As he was grilled by lawmakers yesterday over his handling and the US’ role in the beef import ban controversy, Premier Sean Chen (陳冲) said he had not reneged on his pledge to the Legislative Yuan regarding ractopamine.
The Executive Yuan’s announcement on Monday regarding the feed additive was to explain “the direction of a planned policy” rather than a predetermined policy, Chen told lawmakers.
Chen was referring to a statement released on Monday night that said the government was leaning toward the conditional lifting of a ban on the import of US beef containing residues of the leanness-enhancing drug ractopamine on the principles of “allowing a safe level of ractopamine in beef, separating the permits for importing beef and pork, clearly labeling beef imports and excluding imports of internal organs.”
Saying that the Executive Yuan would collaborate with the legislature on the necessary amendments, Chen said he had not betrayed a pledge made to the legislature on Feb. 24 in which he promised not to unilaterally lift the ban with an executive order before the end of the current legislative session.
Several lawmakers questioned Chen’s integrity and his ability to safeguard public health and called for the ban on US pork imports containing the additive to be maintained once the ban on US beef has been lifted.
Chinese Nationalist Party (KMT) Legislator Chen Ken-te (陳根德) said the administrative branch had turned a blind eye to the more than 80 percent of Taiwanese who were opposed to the lifting of the ban.
He added that the decision had been rushed and KMT lawmakers not properly consulted.
While Sean Chen denied that any “pressure and threats” had come from Washington, lawmakers said they were unimpressed by the US’ use of the Trade and Investment Framework Agreement (TIFA) talks and the visa-waiver program as bait and that they were disappointed by Taipei’s weakness in bowing to US pressure.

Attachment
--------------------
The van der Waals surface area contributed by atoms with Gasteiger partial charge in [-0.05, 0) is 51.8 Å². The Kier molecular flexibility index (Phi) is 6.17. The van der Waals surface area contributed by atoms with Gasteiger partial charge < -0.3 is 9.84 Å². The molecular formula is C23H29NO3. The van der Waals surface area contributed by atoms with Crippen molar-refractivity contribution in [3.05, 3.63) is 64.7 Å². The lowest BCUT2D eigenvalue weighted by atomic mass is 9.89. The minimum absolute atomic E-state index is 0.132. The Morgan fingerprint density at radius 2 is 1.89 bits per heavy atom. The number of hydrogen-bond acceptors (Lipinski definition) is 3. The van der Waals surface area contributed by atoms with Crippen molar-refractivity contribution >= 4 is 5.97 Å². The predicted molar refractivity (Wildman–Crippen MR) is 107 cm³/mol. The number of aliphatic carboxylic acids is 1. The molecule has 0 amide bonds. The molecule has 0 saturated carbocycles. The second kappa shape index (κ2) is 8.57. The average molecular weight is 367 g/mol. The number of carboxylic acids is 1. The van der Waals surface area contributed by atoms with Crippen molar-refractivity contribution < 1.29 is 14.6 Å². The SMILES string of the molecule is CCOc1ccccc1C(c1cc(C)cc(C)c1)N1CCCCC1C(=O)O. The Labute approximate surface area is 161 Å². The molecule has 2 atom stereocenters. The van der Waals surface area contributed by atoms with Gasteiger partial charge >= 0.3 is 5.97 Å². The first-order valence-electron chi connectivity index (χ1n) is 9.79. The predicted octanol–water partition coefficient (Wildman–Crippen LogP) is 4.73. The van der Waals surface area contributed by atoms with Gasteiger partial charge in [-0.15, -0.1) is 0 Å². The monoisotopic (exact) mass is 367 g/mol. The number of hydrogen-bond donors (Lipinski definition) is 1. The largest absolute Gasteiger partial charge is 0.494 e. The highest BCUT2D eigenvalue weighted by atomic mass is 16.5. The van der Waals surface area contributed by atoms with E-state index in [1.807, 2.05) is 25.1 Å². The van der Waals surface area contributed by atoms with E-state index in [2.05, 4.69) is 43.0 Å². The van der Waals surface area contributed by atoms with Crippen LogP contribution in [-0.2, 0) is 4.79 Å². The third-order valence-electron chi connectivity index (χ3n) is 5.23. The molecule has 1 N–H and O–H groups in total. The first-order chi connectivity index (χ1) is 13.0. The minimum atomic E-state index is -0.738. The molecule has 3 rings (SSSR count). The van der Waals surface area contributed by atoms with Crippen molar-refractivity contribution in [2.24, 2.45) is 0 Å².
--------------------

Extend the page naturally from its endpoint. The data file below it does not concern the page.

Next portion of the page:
KMT legislator Lai Shyh-bao (賴士葆) said he was uncomfortable with comments made by American Institute in Taiwan (AIT) Director William Stanton in an interview published on Thursday in which the diplomat said US beef had been a “stumbling block” to TIFA negotiations and that Washington had not bullied Taiwan on the issue.
“Making such comments at a time when Taiwan is trying to resolve the dispute doesn’t help,” Lai said.
The government should try to deal with the issue under the WTO framework instead of only talking to the US, DPP Legislator Yu Mei-nu (尤美女) and KMT Legislator Wu Yu-sheng (吳育昇) both said.
Lawmakers from across party lines had submitted 14 different ractopamine-related proposals to amend the Act Governing Food Sanitation (食品衛生管理法) as of yesterday, with almost all of them opposed to lifting the ban on the feed additive. The proposals are scheduled to be reviewed in the legislature on Wednesday.
In related news, an opinion poll conducted by the Taiwan Thinktank showed that 77.6 percent of respondents agreed that a zero-tolerance stance on ractopamine should be made law, DPP Legislator Lin Chia-lung (林佳龍) said.
The support for such a move is bipartisan, Lin added, with 78.8 percent of pan-blue supporters and 86 percent of pan-green supporters favoring such legislation.
The survey collected 1,102 samples between Wednesday and Thursday and had a margin of error of 3 percent.
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